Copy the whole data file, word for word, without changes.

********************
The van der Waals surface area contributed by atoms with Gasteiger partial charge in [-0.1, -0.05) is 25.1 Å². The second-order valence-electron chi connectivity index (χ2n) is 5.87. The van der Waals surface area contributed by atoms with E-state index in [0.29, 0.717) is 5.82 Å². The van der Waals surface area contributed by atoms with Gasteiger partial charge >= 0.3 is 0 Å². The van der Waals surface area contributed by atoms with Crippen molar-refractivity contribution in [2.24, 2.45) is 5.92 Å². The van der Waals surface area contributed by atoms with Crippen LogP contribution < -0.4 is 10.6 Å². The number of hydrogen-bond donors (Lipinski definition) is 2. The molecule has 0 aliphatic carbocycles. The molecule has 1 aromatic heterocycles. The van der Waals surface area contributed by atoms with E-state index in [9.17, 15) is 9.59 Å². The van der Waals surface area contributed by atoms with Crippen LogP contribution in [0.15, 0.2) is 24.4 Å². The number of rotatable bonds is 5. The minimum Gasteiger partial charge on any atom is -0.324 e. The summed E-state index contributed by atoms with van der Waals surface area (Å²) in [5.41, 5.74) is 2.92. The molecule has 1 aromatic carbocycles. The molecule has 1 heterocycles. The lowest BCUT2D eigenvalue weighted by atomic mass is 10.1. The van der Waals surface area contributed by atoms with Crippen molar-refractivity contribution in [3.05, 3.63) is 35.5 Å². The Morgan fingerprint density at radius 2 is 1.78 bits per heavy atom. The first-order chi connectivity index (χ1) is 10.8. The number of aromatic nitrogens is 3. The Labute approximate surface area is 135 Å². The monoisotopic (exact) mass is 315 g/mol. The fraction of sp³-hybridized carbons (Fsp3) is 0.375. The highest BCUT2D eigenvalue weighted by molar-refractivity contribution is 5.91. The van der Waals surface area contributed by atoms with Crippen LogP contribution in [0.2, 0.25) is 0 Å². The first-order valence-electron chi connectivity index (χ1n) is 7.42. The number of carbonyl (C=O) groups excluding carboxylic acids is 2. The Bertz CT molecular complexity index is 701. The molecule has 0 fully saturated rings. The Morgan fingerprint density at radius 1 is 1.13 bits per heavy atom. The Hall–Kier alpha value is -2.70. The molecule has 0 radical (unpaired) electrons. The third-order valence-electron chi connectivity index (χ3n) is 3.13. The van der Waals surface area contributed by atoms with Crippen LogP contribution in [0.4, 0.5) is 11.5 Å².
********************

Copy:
The van der Waals surface area contributed by atoms with Gasteiger partial charge in [-0.1, -0.05) is 25.1 Å². The second-order valence-electron chi connectivity index (χ2n) is 5.87. The van der Waals surface area contributed by atoms with E-state index in [0.29, 0.717) is 5.82 Å². The van der Waals surface area contributed by atoms with Gasteiger partial charge >= 0.3 is 0 Å². The van der Waals surface area contributed by atoms with Crippen molar-refractivity contribution in [2.24, 2.45) is 5.92 Å². The van der Waals surface area contributed by atoms with Crippen LogP contribution < -0.4 is 10.6 Å². The number of hydrogen-bond donors (Lipinski definition) is 2. The molecule has 0 aliphatic carbocycles. The molecule has 1 aromatic heterocycles. The van der Waals surface area contributed by atoms with E-state index in [9.17, 15) is 9.59 Å². The van der Waals surface area contributed by atoms with Crippen LogP contribution in [0.15, 0.2) is 24.4 Å². The number of rotatable bonds is 5. The minimum Gasteiger partial charge on any atom is -0.324 e. The summed E-state index contributed by atoms with van der Waals surface area (Å²) in [5.41, 5.74) is 2.92. The molecule has 1 aromatic carbocycles. The molecule has 1 heterocycles. The lowest BCUT2D eigenvalue weighted by atomic mass is 10.1. The van der Waals surface area contributed by atoms with Crippen molar-refractivity contribution in [3.05, 3.63) is 35.5 Å². The Morgan fingerprint density at radius 2 is 1.78 bits per heavy atom. The first-order chi connectivity index (χ1) is 10.8. The number of aromatic nitrogens is 3. The Labute approximate surface area is 135 Å². The monoisotopic (exact) mass is 315 g/mol. The fraction of sp³-hybridized carbons (Fsp3) is 0.375. The highest BCUT2D eigenvalue weighted by molar-refractivity contribution is 5.91. The van der Waals surface area contributed by atoms with Crippen LogP contribution in [0.2, 0.25) is 0 Å². The first-order valence-electron chi connectivity index (χ1n) is 7.42. The number of carbonyl (C=O) groups excluding carboxylic acids is 2. The Bertz CT molecular complexity index is 701. The molecule has 0 fully saturated rings. The Morgan fingerprint density at radius 1 is 1.13 bits per heavy atom. The Hall–Kier alpha value is -2.70. The molecule has 0 radical (unpaired) electrons. The third-order valence-electron chi connectivity index (χ3n) is 3.13. The van der Waals surface area contributed by atoms with Crippen LogP contribution in [0.4, 0.5) is 11.5 Å².